What No One Tells You About Asian Parent Expectations (4 minute read)

Have you ever seen the High Expectations Asian Father meme? 

**Click Below To Listen** 

Or remember Amy Chua back in the early 2010's when her controversial book about Tiger Mothers blew up around the world? Some praised her and some threatened her.

I was doing my Master's at the time and they were talking about her book on the radio and the hosts asked listeners to call in.  I really wanted to call in but I felt I could only speak of my experiences as a child.  Now as a parent, I feel I have come full circle to be able to give a more meaningful perspective. 

I am a child of Asian immigrant parents. I was that scholarship kid who got straight A's, who practiced piano, who spent Saturday mornings at Chinese school. I was that responsible, mature, always does the right thing kid...well at least on the outside.

Other parents would often see my accomplishments, manners, ambition and character, and hope that their own kid would strive to be more like me. I'm not tooting my own horn. I was that kid. Assumptions were often made about my parents...like, "man, her parents must be strict as hell."

The thing is, my parents were not tigers. The way they parented me did not fit the Asian parent stereotype. They didn't have high expectations of me. 


Yeah, seriously (I've been watching too much Grey's). Let me explain.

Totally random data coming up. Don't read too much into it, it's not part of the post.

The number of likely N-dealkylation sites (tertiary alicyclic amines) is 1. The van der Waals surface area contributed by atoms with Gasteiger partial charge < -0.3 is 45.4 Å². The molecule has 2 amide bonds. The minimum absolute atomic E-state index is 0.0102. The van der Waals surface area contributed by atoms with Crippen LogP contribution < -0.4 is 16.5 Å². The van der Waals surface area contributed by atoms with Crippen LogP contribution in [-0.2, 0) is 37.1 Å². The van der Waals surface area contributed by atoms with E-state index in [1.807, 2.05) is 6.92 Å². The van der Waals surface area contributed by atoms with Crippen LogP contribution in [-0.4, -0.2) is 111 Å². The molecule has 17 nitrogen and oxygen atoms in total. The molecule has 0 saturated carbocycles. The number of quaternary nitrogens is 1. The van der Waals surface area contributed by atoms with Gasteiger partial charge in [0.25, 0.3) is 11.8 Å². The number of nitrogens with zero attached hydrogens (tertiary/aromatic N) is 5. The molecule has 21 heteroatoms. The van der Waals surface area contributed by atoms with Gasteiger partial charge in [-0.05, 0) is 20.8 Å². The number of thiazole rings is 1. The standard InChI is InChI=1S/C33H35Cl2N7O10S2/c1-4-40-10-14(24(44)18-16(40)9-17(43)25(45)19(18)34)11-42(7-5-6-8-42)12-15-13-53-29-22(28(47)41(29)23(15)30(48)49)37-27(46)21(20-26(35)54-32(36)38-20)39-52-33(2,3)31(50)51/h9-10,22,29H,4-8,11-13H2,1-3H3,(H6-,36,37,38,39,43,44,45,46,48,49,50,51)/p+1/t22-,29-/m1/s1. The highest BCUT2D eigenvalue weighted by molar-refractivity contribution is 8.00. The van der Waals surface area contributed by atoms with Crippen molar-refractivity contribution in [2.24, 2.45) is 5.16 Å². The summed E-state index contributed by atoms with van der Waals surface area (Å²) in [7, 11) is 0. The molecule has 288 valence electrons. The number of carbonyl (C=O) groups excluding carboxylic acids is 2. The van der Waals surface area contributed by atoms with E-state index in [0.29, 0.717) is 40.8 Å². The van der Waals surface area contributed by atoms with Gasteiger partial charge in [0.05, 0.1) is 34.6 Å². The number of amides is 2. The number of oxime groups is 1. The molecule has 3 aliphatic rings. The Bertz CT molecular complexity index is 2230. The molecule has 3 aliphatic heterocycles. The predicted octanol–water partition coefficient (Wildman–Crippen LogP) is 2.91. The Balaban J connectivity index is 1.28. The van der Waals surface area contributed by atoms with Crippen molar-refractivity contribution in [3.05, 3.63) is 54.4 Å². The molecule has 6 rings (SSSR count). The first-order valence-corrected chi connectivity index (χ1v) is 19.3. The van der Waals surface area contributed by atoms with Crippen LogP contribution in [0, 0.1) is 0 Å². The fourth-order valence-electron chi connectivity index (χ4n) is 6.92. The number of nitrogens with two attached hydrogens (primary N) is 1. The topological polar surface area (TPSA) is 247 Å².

I was the youngest of 3 daughters and the way my mom and dad parented me was very different than the way it was for my sisters. 

My overachieving, oldest sister fulfilled most of those high expectations (skipped a grade, worked her ass off, got into Med School etc.). She was the shiny star who my parents put a lot of pressure on. She didn't misbehave. I don't even remember if she swore during her teenage years. I rarely saw her because she was always in some after-school activity. Through my eldest sister, my parents got to see the limelight and had so much pride with their first-born that by the time I rolled around to achieving similar things, my accomplishments lost their novelty

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My second sister was the adventurer. She enjoyed testing limits. She was the rule-breaker, the Chinese school drop-out. She liked to do things that were out of the ordinary, going against the grain. She basically did all the "non-Asian"/cool experiences first like dating, piercings, dyeing hair...etc

She was cool, always had friends and broke hearts. She was the one that kept my parents up at night; however, through the experiences of raising her, my parents became more open-minded, more understanding, less judgmental, less traditional and most importantly, they became empathetic Asian parents. 

So when I started doing those "non-Asian" things, it didn't phase them; instead, they were like "OK...we know you're level-headed, kid."

The thing with being the 3rd kid and having siblings who broke all the Firsts for you is that you want to do it better than them. You want to be different by excelling at everything so you give them the least burden possible. You want to be praised for doing it the right way from the start even though they've already seen it done.